I'm getting ahead of myself. Let's start off with the switchbacks on the way up the hill. The backdrop of the canyon is breathtaking. We are getting a good burn and have set a pretty quick pace to make it up the hill.
This is the view from the top of the spine. Take a look at the video below and you'll see what we had to traverse in order to make it. There were a few moments when things got a little tense. Passing people by letting go of the safety chain can wreck your nerves, especially when your foot slips just a couple of inches on the slick sandstone rock. At the 2:09 mark in the video you will see us directly in the middle of the spine. On either side is the shear 1/8 mile drop down. I think I peed a little...
About 25 feet wide here. No chains, no level path. Just don't slip and fall over, or you die.
Today turned out to be something great. Our unexpected plan to take on a trail ranked in the top 10 most dangerous hike in the US paid off. This will be one of those days I'll never forget. This is why we travel. This is why we live on the road.
Today there isn't a whole lot for me to report. We packed up from our spot in Hatch Utah and bombed southeast about 75 miles to the Kaibab Paiute Indian Reservation. Sound familiar? We were actually here on day 22. We found this gem of an RV park for our last night of hookups before heading down to the grand canyon to help out my buddy Eric. Now we've gone full circle through Utah and hit all of the National Parks except one. We really need to catch up on laundry and just take a day off from the constant movement. Tomorrow we will hit our stride again and see another Utah park. I can only imagine it's full of the same red rock and sandstone arches we have already seen for two weeks.
Today is going to be one of those days. The park is nearly an hour from base camp in the wrong direction. It's also one of the busiest parks in Utah. This is going to be a long day.
We hit up the crowded visitor center and pick out our hike. It's the most popular hike in the park and to top it off we are here on a Saturday. Oh what great timing we have. Queen's garden trail winds 2.8 miles through the heart of the hoodoos, the defining feature of the park. Grab your water and hiking sticks.
After the hike we spent the rest of the day driving to other viewpoints and taking in the sights. We even opted to head further away from home to see a small mossy cave and a tiny waterfall.
It's already late afternoon and time to head home. Another hour in the car will take us to Penny where Eli waits patiently. He's been couped up for about 9 hours and is excited to get out of the house. Our days seem to revolve around walking the dog and making sure he takes care of business. My, my, my, what an exciting life.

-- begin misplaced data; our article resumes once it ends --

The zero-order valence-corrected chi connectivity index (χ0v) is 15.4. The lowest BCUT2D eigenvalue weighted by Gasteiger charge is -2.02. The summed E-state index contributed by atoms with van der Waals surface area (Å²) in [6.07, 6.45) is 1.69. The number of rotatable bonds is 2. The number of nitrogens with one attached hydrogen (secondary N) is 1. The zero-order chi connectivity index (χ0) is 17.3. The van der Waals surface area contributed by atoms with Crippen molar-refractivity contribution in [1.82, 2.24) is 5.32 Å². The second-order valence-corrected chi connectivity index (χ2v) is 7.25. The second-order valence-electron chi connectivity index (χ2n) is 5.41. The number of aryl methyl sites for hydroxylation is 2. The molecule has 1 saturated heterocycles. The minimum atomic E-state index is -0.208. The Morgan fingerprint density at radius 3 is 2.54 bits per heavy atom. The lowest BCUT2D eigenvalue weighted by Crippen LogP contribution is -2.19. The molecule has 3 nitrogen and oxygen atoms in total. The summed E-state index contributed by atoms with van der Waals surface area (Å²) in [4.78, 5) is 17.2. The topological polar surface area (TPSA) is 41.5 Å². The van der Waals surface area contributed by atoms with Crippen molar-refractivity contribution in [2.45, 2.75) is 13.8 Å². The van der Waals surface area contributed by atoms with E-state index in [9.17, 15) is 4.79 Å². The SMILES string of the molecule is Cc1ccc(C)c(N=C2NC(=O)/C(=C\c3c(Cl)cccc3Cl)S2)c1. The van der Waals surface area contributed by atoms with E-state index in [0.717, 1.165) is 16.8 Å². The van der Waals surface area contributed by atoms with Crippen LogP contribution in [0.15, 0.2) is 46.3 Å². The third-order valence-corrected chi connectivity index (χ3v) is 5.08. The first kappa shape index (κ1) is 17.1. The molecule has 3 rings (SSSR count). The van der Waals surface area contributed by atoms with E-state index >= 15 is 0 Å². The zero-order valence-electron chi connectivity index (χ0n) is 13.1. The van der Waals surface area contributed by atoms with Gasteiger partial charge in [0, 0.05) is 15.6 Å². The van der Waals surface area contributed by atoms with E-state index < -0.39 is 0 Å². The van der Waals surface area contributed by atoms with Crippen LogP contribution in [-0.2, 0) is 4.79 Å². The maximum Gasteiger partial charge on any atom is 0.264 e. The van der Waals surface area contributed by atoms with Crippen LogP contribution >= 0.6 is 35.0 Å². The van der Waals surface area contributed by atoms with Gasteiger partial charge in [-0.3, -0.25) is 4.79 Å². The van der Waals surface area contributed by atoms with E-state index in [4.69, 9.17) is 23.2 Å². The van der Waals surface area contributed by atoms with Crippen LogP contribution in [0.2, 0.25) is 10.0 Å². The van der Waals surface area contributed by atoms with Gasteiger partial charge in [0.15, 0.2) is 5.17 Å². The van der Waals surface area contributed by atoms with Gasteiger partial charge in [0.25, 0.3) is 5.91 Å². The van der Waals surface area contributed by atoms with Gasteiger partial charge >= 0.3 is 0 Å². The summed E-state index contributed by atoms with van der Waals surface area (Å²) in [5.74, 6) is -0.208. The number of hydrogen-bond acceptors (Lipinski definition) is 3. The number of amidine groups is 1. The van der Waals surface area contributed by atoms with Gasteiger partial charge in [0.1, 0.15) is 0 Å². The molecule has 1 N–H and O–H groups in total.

Brrrr... it'c cold in Utah. That was something neither of us had planned on. The Colorado Plateau is high in elevation hence the cold weather. There is also a cold front pushing down from Canada and it is chilling this place to the bone. The forecast calls for things to get even colder and we make the call to start heading south. Before we can leave I have some business to attend too. Penny is due up for an oil change and this nice quiet piece of semi dry gravel will work just fine. She get's a nice fresh fill of Mobil 1 and a new filter. This means we have already clocked 3,800 miles on our trip.
We hook Shirley back up and roll through Capitol Reef National Park in order to head south. On our way we past groves of apple, cherry, and pear orchards planted by the mormon pioneers who had settled here a hundred years ago.
From here it's a southwest jaunt through Dixie National Forest. However, there are some hills in the way. Damn this hill is getting steep. Penny is forced to crawl up some of the 10% grades in 1st gear at 20 mph. We give the old girl a break and pull out at a scenic lookout to unhook Shirley.
I can see the temperature dropping on my engine information readout. Holy crap that's snow! Oh you beautiful mountains, you never cease to amaze me.
Another 20 miles of twisty switchbacks wriggles in front of our path. Shirley remains unhooked until we hit the town of Escalante. By then things have calmed down enough that we can hook back up and head to towards the grand staircase. What is that? I don't know. I didn't read anything on it and we don't have a cell signal. It'll will just have to be a surprise for everyone.
Dammit. More twists and turns in the road. The next sign that you can't see says the grades are 14% for the next two miles. Well, it was good while it lasted. Shirley needs to be unhooked once more to err on the side of caution. Going uphill with a load can be a real pain in the ass. Going downhill with a load can be downright scary. There's always a chance of turning our brakes into a ball of smoke and fire if used too much. This is especially true in a gas rig that doesn't have an Jake-brake. At least the view is nice.